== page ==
- Denzel Washington, Rami Malek, Jered Leto
- Written by
- John Lee Hancock
- Directed by
- John Lee Hancock
- Run Time
- 2h 7min
- Relese Date
- January 29th, 2021
With true crime seeing like it is all the rave these days, with endless podcast and streaming documentaries, you would assume Hollywood wouldn’t be too far behind to jump on the train. This territory though isn’t new for movies, as there has been films about crime long before being a digital detective was a thing. I for one love a good detective story and have always loved a noirs, even to the point I accepted some of the neo-noirs of the late nineties. Flash forward to 2021 and writer/director John Lee Hancock is taking inspiration from those from the late nineties for his latest The Little Things.
In the real world L.A. County has been the home to some of the most notorious serial killers, with the likes of The Night Stalker and Hillside Strangler, so it is fitting to use that city as a back ground for a fictional manhunt. Deke Deacon (Denzel Washington) used to be a detective for L.A. County until a case he was working on broke him, causing him to take up being a patrol officer in a quite county, where the most exciting thing that happens is a sign getting broken. Deke though is about to go back to the big city to retrieve some evidence for a case and when he gets there he finds himself intrigued with an investigation that is gripping the city. The detective working the case, Jim Baker (Rami Malek) is a young hot shot, but after running into Deke and getting some info on him, invites Deke to tag along to the latest crime scene. Once there the blood starts pumping and Deke starts to do his own thing and tries to help Baker solve the case. Their work together leads them to a suspect named Albert (Jered Leto) who seems to check all the boxes, but still has a few secrets that need discovering. The clock is ticking though and these two detectives need to find a murderer before time runs out.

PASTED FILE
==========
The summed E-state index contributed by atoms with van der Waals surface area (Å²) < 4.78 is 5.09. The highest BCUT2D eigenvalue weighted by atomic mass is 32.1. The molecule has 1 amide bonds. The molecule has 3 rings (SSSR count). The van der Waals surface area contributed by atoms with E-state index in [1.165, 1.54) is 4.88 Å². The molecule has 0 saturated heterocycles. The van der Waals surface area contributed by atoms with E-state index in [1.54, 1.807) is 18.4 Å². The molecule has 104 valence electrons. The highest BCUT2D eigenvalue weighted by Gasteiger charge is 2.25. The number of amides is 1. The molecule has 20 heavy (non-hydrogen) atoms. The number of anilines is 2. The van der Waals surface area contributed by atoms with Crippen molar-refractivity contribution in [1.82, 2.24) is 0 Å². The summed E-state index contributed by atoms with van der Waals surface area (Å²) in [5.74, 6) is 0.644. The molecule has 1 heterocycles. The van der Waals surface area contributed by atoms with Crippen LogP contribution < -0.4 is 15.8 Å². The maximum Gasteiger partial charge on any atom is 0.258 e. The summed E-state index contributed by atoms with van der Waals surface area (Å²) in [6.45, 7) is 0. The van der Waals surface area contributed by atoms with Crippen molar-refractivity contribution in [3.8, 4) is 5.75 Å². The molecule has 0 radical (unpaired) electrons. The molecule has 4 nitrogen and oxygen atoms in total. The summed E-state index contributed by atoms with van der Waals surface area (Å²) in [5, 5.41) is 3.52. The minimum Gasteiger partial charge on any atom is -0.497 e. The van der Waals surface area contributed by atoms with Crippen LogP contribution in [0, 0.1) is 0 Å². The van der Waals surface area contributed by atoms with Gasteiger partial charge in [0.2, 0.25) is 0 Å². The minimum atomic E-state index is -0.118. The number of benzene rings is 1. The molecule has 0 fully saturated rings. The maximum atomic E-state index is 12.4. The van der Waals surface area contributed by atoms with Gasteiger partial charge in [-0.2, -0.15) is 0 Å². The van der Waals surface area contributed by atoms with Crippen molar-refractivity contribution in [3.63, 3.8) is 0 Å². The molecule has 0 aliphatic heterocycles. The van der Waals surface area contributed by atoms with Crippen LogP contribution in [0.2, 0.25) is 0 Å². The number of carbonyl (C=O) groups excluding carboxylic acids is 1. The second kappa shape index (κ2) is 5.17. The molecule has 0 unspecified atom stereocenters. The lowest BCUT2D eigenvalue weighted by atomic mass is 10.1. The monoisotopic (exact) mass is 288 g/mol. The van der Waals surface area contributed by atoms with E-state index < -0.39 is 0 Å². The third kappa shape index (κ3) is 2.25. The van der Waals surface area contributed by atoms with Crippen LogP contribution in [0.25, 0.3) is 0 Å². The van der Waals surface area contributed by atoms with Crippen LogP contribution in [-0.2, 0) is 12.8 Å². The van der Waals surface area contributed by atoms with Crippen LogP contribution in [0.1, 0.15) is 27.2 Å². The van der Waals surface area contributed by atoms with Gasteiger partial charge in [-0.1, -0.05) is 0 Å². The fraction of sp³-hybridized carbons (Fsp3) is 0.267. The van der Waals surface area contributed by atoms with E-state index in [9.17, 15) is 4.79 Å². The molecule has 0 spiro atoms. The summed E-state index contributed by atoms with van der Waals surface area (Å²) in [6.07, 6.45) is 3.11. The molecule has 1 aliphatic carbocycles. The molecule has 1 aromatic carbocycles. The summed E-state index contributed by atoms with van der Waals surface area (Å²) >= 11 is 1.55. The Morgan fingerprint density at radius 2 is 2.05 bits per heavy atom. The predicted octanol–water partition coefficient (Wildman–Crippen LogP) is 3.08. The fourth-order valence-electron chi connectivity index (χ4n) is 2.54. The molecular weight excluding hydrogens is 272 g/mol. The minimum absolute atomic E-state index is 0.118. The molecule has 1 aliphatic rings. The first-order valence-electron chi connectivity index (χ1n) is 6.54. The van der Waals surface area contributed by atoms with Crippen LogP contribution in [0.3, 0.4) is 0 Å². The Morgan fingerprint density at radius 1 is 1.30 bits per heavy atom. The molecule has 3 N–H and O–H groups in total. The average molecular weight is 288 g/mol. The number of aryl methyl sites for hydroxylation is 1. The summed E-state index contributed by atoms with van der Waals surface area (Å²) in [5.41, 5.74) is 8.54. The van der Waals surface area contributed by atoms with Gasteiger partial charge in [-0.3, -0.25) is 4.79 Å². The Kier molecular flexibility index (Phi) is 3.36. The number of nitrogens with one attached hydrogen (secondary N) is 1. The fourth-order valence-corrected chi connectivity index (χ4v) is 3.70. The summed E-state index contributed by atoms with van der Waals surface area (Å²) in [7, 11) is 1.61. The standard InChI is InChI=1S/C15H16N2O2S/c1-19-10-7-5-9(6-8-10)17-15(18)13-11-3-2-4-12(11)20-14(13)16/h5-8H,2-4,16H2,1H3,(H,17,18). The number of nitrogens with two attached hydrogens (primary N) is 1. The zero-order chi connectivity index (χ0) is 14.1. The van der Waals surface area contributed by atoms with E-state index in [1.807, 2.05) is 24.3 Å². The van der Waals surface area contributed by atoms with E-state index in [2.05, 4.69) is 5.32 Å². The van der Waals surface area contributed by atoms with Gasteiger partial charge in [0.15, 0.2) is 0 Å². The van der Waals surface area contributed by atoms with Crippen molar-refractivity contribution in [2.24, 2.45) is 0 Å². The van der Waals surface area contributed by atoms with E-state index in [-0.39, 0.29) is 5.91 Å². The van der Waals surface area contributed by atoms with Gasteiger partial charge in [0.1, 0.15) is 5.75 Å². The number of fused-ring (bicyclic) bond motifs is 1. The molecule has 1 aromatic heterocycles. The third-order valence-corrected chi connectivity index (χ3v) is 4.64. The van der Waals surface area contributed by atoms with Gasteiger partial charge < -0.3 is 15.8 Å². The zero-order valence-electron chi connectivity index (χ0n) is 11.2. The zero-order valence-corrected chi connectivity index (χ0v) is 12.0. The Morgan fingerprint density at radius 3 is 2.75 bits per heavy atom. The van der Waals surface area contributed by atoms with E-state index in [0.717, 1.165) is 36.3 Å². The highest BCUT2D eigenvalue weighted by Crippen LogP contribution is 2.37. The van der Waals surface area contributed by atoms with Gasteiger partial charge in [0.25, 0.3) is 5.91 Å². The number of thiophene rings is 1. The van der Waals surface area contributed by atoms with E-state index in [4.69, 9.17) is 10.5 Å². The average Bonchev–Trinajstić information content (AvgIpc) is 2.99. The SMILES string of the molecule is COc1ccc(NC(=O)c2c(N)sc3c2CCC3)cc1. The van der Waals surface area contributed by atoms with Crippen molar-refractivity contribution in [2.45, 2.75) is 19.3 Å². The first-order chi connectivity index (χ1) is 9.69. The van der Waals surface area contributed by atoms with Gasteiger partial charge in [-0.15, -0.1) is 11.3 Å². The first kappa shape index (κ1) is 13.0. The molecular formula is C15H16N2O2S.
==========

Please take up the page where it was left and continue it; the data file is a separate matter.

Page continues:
The Little Things starts off with some promise with a scene that no one would want to experience on a lonely, dark highway. Follow that up with the entrance of the always great Denzel and you have gotten off on the right foot. The story by Hancock sticks to the standard detective path, but does take a detour at about the half way point, or when Leto enters the picture. That is also the same time my interest in the film started to wain, as Leto’s character or at least how he chose to play him just didn’t feel like it was the right choice. In fact of the three leads, the only one who feels right is Washington, who is good in just about any role. The mis-casting is not the only flaw, as the score also feels out of place, which starts adding up pieces to my disappointment that this wasn’t as good as it was intending to be. Comparing this to those neo-noir films of the nineties feels pretty fitting, as most of those offering were not very good or memorable either. They always say the little things mean the most, well in this case, it was most of the big things that I was just plain disappointed in.